The answer to your amended question is yes. In fact, for any $\epsilon\in[0,1)$ we have
$$
\mathbb{P}(\vert S\vert > \epsilon)\ge (1-\epsilon^2)^2/3.
$$
So, we can take $\delta = 1-(1-\epsilon^2)^2/3$. This is the $L^0$ version of the Khintchine inequality.

To prove it, you can use $\mathbb{E}[X_iX_j^3]=0$ for $i\not=j$ and $X_i^4=X_i^2X_j^2=1$ to get
$$
\begin{align}
\mathbb{E}[S^4]&=\sum_ia_i^4+3\sum_{i\not=j}a_i^2a_j^2=3\left(\sum_ia_i^2\right)^2-2\sum_ia_i^4\\\\
&\le 3.
\end{align}
$$
The Paley-Zygmund inequality gives
$$
\begin{align}
\mathbb{P}(\vert S\vert >\epsilon)&\ge(1-\epsilon^2)^2\frac{\mathbb{E}[S^2]^2}{\mathbb{E}[S^4]}\\\\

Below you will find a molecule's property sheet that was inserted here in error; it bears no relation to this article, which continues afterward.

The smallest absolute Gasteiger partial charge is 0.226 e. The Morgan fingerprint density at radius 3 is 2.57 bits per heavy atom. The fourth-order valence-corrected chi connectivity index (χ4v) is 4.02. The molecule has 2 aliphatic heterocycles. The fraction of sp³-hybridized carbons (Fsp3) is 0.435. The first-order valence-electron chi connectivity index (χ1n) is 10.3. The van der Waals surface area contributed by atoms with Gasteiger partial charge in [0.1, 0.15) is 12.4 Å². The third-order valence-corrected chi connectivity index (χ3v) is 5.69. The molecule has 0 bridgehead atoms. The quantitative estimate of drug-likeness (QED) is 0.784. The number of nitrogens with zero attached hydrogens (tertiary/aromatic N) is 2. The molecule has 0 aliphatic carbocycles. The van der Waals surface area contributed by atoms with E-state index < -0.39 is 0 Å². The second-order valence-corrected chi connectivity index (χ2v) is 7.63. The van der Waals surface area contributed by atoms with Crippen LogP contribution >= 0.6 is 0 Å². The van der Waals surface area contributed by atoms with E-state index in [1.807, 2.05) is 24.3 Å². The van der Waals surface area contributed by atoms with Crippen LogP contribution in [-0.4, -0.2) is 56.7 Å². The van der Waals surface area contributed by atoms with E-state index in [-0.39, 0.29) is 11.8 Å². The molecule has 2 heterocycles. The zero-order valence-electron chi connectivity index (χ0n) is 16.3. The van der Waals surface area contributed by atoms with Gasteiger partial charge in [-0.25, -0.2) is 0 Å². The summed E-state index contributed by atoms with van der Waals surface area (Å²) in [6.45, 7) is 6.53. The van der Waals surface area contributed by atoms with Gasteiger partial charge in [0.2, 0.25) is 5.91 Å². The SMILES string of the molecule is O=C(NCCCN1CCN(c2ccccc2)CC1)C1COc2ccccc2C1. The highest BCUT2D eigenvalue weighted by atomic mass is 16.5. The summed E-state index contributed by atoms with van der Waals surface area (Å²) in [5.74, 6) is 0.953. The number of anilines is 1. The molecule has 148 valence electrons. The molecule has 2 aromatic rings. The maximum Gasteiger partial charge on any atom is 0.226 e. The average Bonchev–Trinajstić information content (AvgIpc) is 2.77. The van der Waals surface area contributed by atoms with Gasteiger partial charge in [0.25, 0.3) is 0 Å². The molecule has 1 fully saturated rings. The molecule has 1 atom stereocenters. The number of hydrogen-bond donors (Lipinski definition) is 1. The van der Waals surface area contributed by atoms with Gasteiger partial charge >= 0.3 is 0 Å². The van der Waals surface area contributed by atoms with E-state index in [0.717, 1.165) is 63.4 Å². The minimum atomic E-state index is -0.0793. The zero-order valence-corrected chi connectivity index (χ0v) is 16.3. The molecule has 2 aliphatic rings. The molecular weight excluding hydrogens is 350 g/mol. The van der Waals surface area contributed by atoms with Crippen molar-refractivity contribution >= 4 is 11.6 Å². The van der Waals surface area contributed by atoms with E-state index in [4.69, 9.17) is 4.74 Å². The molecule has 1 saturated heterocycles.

&\ge(1-\epsilon^2)^2/3.
\end{align}
$$

This bound gives $\delta=2/3$ for $\epsilon=0$. By considering the example with $a_1=a_2=1/\sqrt{2}$ and $a_i=0$ for $i > 2$, which satisfies $\mathbb{P}(S=0)=1/2$ we see that it is necessary that $\delta\ge1/2$. In fact, a simple argument noting that the distribution is symmetric under a sign change for $X_1$ (as mentioned by Luca in the comments) shows that $\mathbb{P}(S=0)\le1/2$.

See also the paper On Khintchine inequalities with a weight, where they prove the same bound as I just did above. Also, using the optimal constants for the $L^p$ Khintchine inequality, as in Lemma 3 of that paper, gives an improved bound for $\mathbb{P}(\vert S\vert\le\epsilon)$ tending to $1-2e^{-2+\gamma}\approx0.517$ as $\epsilon$ goes to zero, which is close to optimal.

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